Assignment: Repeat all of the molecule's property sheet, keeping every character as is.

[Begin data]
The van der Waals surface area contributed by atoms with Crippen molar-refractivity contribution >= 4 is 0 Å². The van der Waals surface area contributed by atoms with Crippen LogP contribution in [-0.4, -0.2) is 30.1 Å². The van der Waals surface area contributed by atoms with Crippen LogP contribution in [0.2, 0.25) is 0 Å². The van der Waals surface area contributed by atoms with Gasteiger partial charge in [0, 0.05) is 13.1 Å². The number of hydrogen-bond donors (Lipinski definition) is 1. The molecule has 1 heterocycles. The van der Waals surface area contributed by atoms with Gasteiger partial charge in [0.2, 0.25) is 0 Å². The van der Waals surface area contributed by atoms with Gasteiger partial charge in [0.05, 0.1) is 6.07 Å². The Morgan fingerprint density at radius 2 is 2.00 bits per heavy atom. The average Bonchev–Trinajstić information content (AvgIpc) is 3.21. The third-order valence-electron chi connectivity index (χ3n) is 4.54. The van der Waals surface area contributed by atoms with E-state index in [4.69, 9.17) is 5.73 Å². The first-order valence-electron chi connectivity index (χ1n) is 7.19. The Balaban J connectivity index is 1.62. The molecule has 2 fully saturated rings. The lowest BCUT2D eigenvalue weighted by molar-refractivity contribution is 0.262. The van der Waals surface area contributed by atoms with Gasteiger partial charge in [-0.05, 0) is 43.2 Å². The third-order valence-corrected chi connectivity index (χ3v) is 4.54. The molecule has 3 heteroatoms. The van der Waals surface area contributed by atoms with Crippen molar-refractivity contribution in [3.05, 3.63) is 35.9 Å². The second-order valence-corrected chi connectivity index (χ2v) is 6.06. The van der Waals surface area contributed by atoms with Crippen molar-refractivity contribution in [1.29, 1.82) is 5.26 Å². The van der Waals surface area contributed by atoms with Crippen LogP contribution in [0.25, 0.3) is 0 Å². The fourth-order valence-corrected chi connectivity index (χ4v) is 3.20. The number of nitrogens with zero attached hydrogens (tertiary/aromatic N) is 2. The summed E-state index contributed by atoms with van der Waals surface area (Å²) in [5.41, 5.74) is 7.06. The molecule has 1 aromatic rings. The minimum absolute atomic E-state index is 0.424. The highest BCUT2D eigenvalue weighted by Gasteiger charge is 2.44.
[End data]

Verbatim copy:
The van der Waals surface area contributed by atoms with Crippen molar-refractivity contribution >= 4 is 0 Å². The van der Waals surface area contributed by atoms with Crippen LogP contribution in [-0.4, -0.2) is 30.1 Å². The van der Waals surface area contributed by atoms with Crippen LogP contribution in [0.2, 0.25) is 0 Å². The van der Waals surface area contributed by atoms with Gasteiger partial charge in [0, 0.05) is 13.1 Å². The number of hydrogen-bond donors (Lipinski definition) is 1. The molecule has 1 heterocycles. The van der Waals surface area contributed by atoms with Gasteiger partial charge in [0.2, 0.25) is 0 Å². The van der Waals surface area contributed by atoms with Gasteiger partial charge in [0.05, 0.1) is 6.07 Å². The Morgan fingerprint density at radius 2 is 2.00 bits per heavy atom. The average Bonchev–Trinajstić information content (AvgIpc) is 3.21. The third-order valence-electron chi connectivity index (χ3n) is 4.54. The van der Waals surface area contributed by atoms with E-state index in [4.69, 9.17) is 5.73 Å². The first-order valence-electron chi connectivity index (χ1n) is 7.19. The Balaban J connectivity index is 1.62. The molecule has 2 fully saturated rings. The lowest BCUT2D eigenvalue weighted by molar-refractivity contribution is 0.262. The van der Waals surface area contributed by atoms with Gasteiger partial charge in [-0.05, 0) is 43.2 Å². The third-order valence-corrected chi connectivity index (χ3v) is 4.54. The molecule has 3 heteroatoms. The van der Waals surface area contributed by atoms with Crippen molar-refractivity contribution in [3.05, 3.63) is 35.9 Å². The second-order valence-corrected chi connectivity index (χ2v) is 6.06. The van der Waals surface area contributed by atoms with Crippen molar-refractivity contribution in [1.29, 1.82) is 5.26 Å². The van der Waals surface area contributed by atoms with Crippen LogP contribution in [0.25, 0.3) is 0 Å². The fourth-order valence-corrected chi connectivity index (χ4v) is 3.20. The number of nitrogens with zero attached hydrogens (tertiary/aromatic N) is 2. The summed E-state index contributed by atoms with van der Waals surface area (Å²) in [5.41, 5.74) is 7.06. The molecule has 1 aromatic rings. The minimum absolute atomic E-state index is 0.424. The highest BCUT2D eigenvalue weighted by Gasteiger charge is 2.44.